Our effort employs an estimate for a ScSn attenuation operator to evaluate the relative percentages of scattering and intrinsic attenuation contributing to the apparent attenuation observed from simulated mantle heterogeneity models. Observations of scattered body waves together with geodynamic modeling have established that heterogeneities of scale lengths as small as 4 to 10 km with rms (root mean square) velocity perturbations of 1 % to 8 % can persist throughout the mantle, even in the presence of constant convective stirring (Hedlin et al., 1997; Shearer and Earle, 2008; Kaneshima and Helffrich, 2010). Our investigation considers the effects of similar dimensions and perturbation strengths for heterogeneity models. We also consider the effects of a model of mantle heterogeneity power obtained by applying stochastic tomography (Zheng and Wu, 2008) to invert for the heterogeneity spectrum of the upper 1000 km of the mantle from observations of amplitude and phase fluctuations of teleseismic P waves observed by the Earthscope USArray (Cormier et al., 2019). We assumed fluctuations of S velocity and density to be correlated with those of P velocity such that ΔVS/VS=2ΔVP/VP and Δρ/ρ=0.8ΔVP/VP, taking the resultant depth-dependent power spectrum to be a maximum plausible model of mantle heterogeneity. With these assumptions, the power of the heterogeneity spectrum of S velocity closely matches that predicted by thermodynamically constrained estimates of mantle chemistry and phase. Such models (e.g., Stixrude and Lithgow-Bertelloni, 2007) predict significantly higher heterogeneity than the models of global tomography. Although the assumed chemistry and potential temperature of thermodynamic models have been shown to affect average mantle velocities, the depth position of predicted heterogeneity peaks and their maximum power, concentrated around mantle phase transitions, is relatively unaffected (Stixrude and Lithgow-Bertelloni, 2012).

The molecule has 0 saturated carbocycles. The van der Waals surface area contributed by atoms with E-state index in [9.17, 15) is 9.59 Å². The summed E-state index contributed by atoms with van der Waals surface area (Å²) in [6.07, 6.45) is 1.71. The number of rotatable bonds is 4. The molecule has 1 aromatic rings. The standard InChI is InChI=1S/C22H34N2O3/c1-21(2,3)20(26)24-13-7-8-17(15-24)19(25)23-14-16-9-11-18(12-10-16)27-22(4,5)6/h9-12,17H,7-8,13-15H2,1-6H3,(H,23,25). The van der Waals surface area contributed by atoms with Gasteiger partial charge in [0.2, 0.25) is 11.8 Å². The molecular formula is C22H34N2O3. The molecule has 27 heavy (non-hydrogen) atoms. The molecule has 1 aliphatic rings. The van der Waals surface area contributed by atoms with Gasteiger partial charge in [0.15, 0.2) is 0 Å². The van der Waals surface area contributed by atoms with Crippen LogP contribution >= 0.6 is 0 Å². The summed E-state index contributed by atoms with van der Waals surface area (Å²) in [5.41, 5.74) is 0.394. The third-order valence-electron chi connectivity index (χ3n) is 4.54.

2 Method

2.1 Models

Apparent attenuations are measured from ScSn waveforms observed in synthetic seismograms for four different models of mantle heterogeneity. All of these assume PREM as the one-dimensional background velocity and density model, with the PREM shear wave attenuations providing the purely intrinsic component of attenuation. MODEL 1 does not perturb PREM with any lateral heterogeneities. Therefore, the apparent attenuation measured for this case will be purely intrinsic. MODEL 2 (Fig. 1) applies a depth-dependent shear velocity perturbation to the PREM mantle similar to those determined from many seismic tomographic studies (Megnin and Romanowicz, 2000; Ritsema et al., 2004). MODEL 3 (Fig. 2) applies scaled shear velocity and density perturbations to the PREM mantle based on the stochastic P tomography model of Cormier et al. (2019) for the upper 1000 km of the mantle. MODEL 4 (Fig. 3) is the same as MODEL 3 in the upper 1000 km of the mantle but includes an additional peak in heterogeneity power in the lowermost mantle predicted by Stixrude and Lithgow-Bertelloni (2012) from the effect of the post-perovskite phase transition. In MODEL 5, the intrinsic attenuations are turned off while still applying the thermodynamic model of mantle heterogeneity to shear velocity perturbations. Hence, the synthetic seismograms for this model will exhibit purely scattering effects in any attenuation measurement. In all models, heterogeneities are represented as stochastic random media with an exponential autocorrelation having a corner scale equal to 10 km. In MODELS 2, 3, 4 and 5, we assume a relation between P velocity and density and shear velocity perturbations such that Δρ/ρ=0.8ΔVP/VP and ΔVS/VS=2ΔVP/VP. The value for density perturbation in a mantle close to neutral buoyancy is relatively large but is commonly assumed in studies of crustal and upper mantle scattering based on Birch's law (Birch, 1952).

Figure 1(b) Depth-dependent rms shear velocity perturbation profile applied in MODEL 2. This is extracted from S20RTS. (a) 2-D representation of the same depth-dependent profile. Heterogeneous media are for an exponential autocorrelation (corner scale a=10 km) function. Note the increase in heterogeneity power near the top and bottom of the mantle.